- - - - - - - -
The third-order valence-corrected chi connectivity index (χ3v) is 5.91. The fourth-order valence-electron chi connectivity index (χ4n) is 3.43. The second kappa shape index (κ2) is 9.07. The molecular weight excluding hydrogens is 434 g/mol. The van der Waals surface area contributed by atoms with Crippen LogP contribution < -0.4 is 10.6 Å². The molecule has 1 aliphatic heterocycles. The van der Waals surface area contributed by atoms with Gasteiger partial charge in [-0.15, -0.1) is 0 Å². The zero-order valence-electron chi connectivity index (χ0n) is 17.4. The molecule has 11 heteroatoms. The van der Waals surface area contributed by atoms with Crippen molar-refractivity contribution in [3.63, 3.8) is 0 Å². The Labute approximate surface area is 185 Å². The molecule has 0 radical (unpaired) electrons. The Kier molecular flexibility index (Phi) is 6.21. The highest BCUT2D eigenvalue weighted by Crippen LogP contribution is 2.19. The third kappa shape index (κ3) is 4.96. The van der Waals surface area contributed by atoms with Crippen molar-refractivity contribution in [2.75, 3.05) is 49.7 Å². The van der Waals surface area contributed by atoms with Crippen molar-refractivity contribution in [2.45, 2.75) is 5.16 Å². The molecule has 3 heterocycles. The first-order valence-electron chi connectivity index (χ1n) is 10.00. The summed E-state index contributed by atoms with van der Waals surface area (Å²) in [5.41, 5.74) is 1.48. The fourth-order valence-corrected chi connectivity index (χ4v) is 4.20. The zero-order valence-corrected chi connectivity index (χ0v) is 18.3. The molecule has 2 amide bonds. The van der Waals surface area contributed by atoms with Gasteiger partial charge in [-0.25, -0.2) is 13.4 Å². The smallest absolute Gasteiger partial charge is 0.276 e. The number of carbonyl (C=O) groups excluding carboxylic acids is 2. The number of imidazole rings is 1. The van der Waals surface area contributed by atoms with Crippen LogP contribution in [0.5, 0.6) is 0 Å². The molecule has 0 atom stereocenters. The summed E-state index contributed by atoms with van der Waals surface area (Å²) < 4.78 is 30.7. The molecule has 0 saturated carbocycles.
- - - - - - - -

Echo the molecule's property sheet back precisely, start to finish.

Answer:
The third-order valence-corrected chi connectivity index (χ3v) is 5.91. The fourth-order valence-electron chi connectivity index (χ4n) is 3.43. The second kappa shape index (κ2) is 9.07. The molecular weight excluding hydrogens is 434 g/mol. The van der Waals surface area contributed by atoms with Crippen LogP contribution < -0.4 is 10.6 Å². The molecule has 1 aliphatic heterocycles. The van der Waals surface area contributed by atoms with Gasteiger partial charge in [-0.15, -0.1) is 0 Å². The zero-order valence-electron chi connectivity index (χ0n) is 17.4. The molecule has 11 heteroatoms. The van der Waals surface area contributed by atoms with Crippen molar-refractivity contribution in [3.63, 3.8) is 0 Å². The Labute approximate surface area is 185 Å². The molecule has 0 radical (unpaired) electrons. The Kier molecular flexibility index (Phi) is 6.21. The highest BCUT2D eigenvalue weighted by Crippen LogP contribution is 2.19. The third kappa shape index (κ3) is 4.96. The van der Waals surface area contributed by atoms with Crippen molar-refractivity contribution in [2.75, 3.05) is 49.7 Å². The van der Waals surface area contributed by atoms with Crippen molar-refractivity contribution in [2.45, 2.75) is 5.16 Å². The molecule has 3 heterocycles. The first-order valence-electron chi connectivity index (χ1n) is 10.00. The summed E-state index contributed by atoms with van der Waals surface area (Å²) in [5.41, 5.74) is 1.48. The fourth-order valence-corrected chi connectivity index (χ4v) is 4.20. The zero-order valence-corrected chi connectivity index (χ0v) is 18.3. The molecule has 2 amide bonds. The van der Waals surface area contributed by atoms with Gasteiger partial charge in [-0.25, -0.2) is 13.4 Å². The smallest absolute Gasteiger partial charge is 0.276 e. The number of carbonyl (C=O) groups excluding carboxylic acids is 2. The number of imidazole rings is 1. The van der Waals surface area contributed by atoms with Crippen LogP contribution in [0.5, 0.6) is 0 Å². The molecule has 0 atom stereocenters. The summed E-state index contributed by atoms with van der Waals surface area (Å²) < 4.78 is 30.7. The molecule has 0 saturated carbocycles.